Graduate Thesis Or Dissertation

 

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  • What makes invasive species successful, and how do they affect native populations and communities? I addressed these key questions in the context of the invasion of Atlantic coral reefs by Pacific red lionfish (Pterois volitans). To assess the role of parasites in contributing to the success of this invasion, I compared infection rates of lionfish with syntopic carnivorous fishes at multiple locations in both the invasive and native ranges of lionfish. Invasive Atlantic lionfish had extremely few parasites when compared both to native Pacific lionfish and to ecologically similar native Atlantic reef fishes. Such “enemy release” may help to explain this successful invasion if lionfish consequently allocate more energy to growth and reproduction than to costly immune defenses. With few parasites limiting them, lionfish may consume ecologically important species, including Elacatinus spp. cleaning gobies: ubiquitous, conspicuous fishes that remove ectoparasites from other reef fishes. Although juvenile lionfish ate cleaner goby (E. genie) during laboratory experiments, they quickly learned to avoid them, likely due to a previously undescribed skin toxin in these gobies. Field experiments further revealed no change in the survival and growth rates of newly recruited cohorts of the cleaner goby in the presence vs. absence of lionfish. However, lionfish caused declines in the densities of the most abundant facultative cleaner, juvenile bluehead wrasse (Thalassoma bifasciatum), and of transient fishes that are often cleaned while visiting coral patch reefs. Therefore, lionfish do not have uniformly negative effects on native species; distasteful to potential predators, the cleaner goby is among the remarkably few small fish to escape predation by lionfish. The continued presence of Elacatinus spp. cleaning gobies, the predominant cleaners on invaded reefs, should limit cascading effects of lionfish on other Atlantic coral-reef inhabitants. Nonetheless, given their broad and voracious appetites, invasive lionfish will likely continue to affect native reef communities via predation on other cleaners and ecologically important fishes.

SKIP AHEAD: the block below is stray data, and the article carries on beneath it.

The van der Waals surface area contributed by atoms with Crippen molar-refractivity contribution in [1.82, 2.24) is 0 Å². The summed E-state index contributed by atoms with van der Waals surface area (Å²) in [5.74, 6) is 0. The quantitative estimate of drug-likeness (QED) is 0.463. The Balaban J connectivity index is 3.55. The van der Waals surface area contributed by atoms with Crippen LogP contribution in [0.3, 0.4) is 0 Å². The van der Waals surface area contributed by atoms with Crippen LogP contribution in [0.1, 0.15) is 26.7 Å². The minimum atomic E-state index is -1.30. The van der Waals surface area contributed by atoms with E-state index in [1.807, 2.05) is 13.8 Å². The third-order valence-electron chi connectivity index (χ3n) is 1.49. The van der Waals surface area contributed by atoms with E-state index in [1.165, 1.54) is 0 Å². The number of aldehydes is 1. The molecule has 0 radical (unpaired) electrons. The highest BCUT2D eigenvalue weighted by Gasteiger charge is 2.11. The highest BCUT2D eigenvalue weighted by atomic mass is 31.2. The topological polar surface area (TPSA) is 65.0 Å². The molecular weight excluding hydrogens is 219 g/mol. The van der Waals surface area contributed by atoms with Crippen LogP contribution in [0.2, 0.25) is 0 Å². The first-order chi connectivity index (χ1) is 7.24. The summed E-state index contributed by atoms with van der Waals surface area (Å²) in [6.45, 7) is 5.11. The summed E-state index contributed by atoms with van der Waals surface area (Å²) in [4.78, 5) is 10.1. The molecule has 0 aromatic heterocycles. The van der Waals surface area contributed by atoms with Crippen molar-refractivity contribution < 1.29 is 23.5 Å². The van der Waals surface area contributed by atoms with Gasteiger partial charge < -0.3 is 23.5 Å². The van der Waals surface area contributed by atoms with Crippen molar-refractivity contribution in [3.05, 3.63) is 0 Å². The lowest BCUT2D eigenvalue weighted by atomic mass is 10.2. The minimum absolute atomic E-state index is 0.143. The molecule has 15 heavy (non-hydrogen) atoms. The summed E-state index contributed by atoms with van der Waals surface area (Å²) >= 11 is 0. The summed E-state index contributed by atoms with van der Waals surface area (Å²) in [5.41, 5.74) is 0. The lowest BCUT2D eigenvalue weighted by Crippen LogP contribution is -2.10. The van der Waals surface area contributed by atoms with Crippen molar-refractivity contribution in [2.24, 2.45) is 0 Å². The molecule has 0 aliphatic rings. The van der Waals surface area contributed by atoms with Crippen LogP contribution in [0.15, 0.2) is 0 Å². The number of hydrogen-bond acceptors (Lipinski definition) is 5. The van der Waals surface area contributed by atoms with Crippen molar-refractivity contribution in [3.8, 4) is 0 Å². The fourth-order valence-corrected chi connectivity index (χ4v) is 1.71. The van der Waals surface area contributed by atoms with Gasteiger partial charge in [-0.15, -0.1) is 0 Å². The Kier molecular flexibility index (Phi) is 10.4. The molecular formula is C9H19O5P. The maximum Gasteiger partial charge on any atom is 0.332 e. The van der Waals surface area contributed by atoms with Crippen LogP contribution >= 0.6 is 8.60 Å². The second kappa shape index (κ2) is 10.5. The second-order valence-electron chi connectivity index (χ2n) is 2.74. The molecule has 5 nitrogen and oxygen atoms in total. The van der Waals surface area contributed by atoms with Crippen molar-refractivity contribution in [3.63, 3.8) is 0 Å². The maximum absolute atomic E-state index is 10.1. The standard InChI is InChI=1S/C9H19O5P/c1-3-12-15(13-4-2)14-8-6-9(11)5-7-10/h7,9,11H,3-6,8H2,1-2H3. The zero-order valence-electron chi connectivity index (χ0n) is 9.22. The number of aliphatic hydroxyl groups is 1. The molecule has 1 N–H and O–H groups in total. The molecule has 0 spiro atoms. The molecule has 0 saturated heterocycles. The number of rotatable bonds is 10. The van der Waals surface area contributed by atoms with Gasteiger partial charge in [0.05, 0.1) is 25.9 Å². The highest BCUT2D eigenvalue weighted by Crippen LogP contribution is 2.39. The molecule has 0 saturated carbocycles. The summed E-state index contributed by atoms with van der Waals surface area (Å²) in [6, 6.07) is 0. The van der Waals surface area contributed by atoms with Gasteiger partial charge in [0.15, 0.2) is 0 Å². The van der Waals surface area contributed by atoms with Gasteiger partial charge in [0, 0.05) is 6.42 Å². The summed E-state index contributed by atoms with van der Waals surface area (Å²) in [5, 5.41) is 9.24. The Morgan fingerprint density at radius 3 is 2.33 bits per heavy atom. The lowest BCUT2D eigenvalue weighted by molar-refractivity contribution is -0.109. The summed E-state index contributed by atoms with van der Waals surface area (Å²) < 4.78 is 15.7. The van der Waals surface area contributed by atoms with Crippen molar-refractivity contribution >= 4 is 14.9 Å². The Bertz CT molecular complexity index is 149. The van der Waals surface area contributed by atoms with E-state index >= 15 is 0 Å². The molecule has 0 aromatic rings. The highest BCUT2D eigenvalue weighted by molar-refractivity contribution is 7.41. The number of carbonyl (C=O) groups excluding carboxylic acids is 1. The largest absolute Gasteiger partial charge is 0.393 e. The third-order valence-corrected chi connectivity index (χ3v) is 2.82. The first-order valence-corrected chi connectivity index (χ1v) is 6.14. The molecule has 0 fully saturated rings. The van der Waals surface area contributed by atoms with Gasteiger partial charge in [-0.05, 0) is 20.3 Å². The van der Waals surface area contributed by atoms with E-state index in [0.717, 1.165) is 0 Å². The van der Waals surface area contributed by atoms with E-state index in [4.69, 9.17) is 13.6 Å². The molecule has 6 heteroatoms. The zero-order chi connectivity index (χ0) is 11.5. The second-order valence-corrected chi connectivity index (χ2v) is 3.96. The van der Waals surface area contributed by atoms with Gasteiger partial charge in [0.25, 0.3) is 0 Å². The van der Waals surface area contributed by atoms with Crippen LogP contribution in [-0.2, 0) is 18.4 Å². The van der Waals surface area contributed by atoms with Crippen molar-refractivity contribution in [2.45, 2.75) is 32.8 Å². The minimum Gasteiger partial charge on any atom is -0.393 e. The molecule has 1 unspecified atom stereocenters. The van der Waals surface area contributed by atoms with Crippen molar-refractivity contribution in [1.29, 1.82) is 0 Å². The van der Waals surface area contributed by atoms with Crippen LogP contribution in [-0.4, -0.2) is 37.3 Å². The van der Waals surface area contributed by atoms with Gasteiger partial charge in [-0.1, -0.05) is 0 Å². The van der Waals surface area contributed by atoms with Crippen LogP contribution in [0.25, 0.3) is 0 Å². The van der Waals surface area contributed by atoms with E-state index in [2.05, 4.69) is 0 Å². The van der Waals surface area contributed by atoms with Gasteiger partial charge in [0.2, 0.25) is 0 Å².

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  • description.provenance : Submitted by Lillian Tuttle (tuttlel@oregonstate.edu) on 2016-06-10T20:05:27Z No. of bitstreams: 2 TuttleLillianJ2016.pdf: 2906291 bytes, checksum: db7956c659f34c844bf23c10438866a5 (MD5) TuttleLillianJ2016_FigC1.mp4: 15323040 bytes, checksum: a3498cd048ca5863a919e58d592ca436 (MD5)
  • description.provenance : Approved for entry into archive by Laura Wilson(laura.wilson@oregonstate.edu) on 2016-07-07T17:04:22Z (GMT) No. of bitstreams: 2 TuttleLillianJ2016.pdf: 2906291 bytes, checksum: db7956c659f34c844bf23c10438866a5 (MD5) TuttleLillianJ2016_FigC1.mp4: 15323040 bytes, checksum: a3498cd048ca5863a919e58d592ca436 (MD5)
  • description.provenance : Made available in DSpace on 2016-07-07T17:04:22Z (GMT). No. of bitstreams: 2 TuttleLillianJ2016.pdf: 2906291 bytes, checksum: db7956c659f34c844bf23c10438866a5 (MD5) TuttleLillianJ2016_FigC1.mp4: 15323040 bytes, checksum: a3498cd048ca5863a919e58d592ca436 (MD5) Previous issue date: 2016-05-27
  • description.provenance : Approved for entry into archive by Julie Kurtz(julie.kurtz@oregonstate.edu) on 2016-07-06T17:16:00Z (GMT) No. of bitstreams: 2 TuttleLillianJ2016.pdf: 2906291 bytes, checksum: db7956c659f34c844bf23c10438866a5 (MD5) TuttleLillianJ2016_FigC1.mp4: 15323040 bytes, checksum: a3498cd048ca5863a919e58d592ca436 (MD5)

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